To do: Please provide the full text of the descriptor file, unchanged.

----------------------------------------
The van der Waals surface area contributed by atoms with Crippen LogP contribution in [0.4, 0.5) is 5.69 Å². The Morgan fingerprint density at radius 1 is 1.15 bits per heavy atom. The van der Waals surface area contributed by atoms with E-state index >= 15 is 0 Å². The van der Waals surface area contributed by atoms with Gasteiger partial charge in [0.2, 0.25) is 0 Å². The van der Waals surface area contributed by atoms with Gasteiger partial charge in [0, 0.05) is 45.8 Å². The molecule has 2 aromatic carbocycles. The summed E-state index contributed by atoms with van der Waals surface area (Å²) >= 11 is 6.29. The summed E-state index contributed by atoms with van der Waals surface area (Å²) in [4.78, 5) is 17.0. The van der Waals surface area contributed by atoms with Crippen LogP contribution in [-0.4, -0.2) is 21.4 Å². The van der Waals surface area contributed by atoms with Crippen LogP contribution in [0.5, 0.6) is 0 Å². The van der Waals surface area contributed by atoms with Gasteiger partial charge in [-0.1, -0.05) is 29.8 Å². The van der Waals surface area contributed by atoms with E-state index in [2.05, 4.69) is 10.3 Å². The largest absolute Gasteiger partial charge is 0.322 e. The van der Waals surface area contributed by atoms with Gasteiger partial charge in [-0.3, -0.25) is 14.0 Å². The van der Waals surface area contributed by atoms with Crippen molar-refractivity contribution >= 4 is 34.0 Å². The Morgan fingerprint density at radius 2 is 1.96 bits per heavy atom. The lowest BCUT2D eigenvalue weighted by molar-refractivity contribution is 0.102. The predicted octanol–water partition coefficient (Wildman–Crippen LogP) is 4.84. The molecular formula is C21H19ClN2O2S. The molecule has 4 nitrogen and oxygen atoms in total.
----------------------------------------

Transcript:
The van der Waals surface area contributed by atoms with Crippen LogP contribution in [0.4, 0.5) is 5.69 Å². The Morgan fingerprint density at radius 1 is 1.15 bits per heavy atom. The van der Waals surface area contributed by atoms with E-state index >= 15 is 0 Å². The van der Waals surface area contributed by atoms with Gasteiger partial charge in [0.2, 0.25) is 0 Å². The van der Waals surface area contributed by atoms with Gasteiger partial charge in [0, 0.05) is 45.8 Å². The molecule has 2 aromatic carbocycles. The summed E-state index contributed by atoms with van der Waals surface area (Å²) >= 11 is 6.29. The summed E-state index contributed by atoms with van der Waals surface area (Å²) in [4.78, 5) is 17.0. The van der Waals surface area contributed by atoms with Crippen LogP contribution in [-0.4, -0.2) is 21.4 Å². The van der Waals surface area contributed by atoms with Crippen LogP contribution in [0.5, 0.6) is 0 Å². The van der Waals surface area contributed by atoms with Gasteiger partial charge in [-0.1, -0.05) is 29.8 Å². The van der Waals surface area contributed by atoms with E-state index in [2.05, 4.69) is 10.3 Å². The largest absolute Gasteiger partial charge is 0.322 e. The van der Waals surface area contributed by atoms with Gasteiger partial charge in [-0.3, -0.25) is 14.0 Å². The van der Waals surface area contributed by atoms with Crippen molar-refractivity contribution >= 4 is 34.0 Å². The Morgan fingerprint density at radius 2 is 1.96 bits per heavy atom. The lowest BCUT2D eigenvalue weighted by molar-refractivity contribution is 0.102. The predicted octanol–water partition coefficient (Wildman–Crippen LogP) is 4.84. The molecular formula is C21H19ClN2O2S. The molecule has 4 nitrogen and oxygen atoms in total.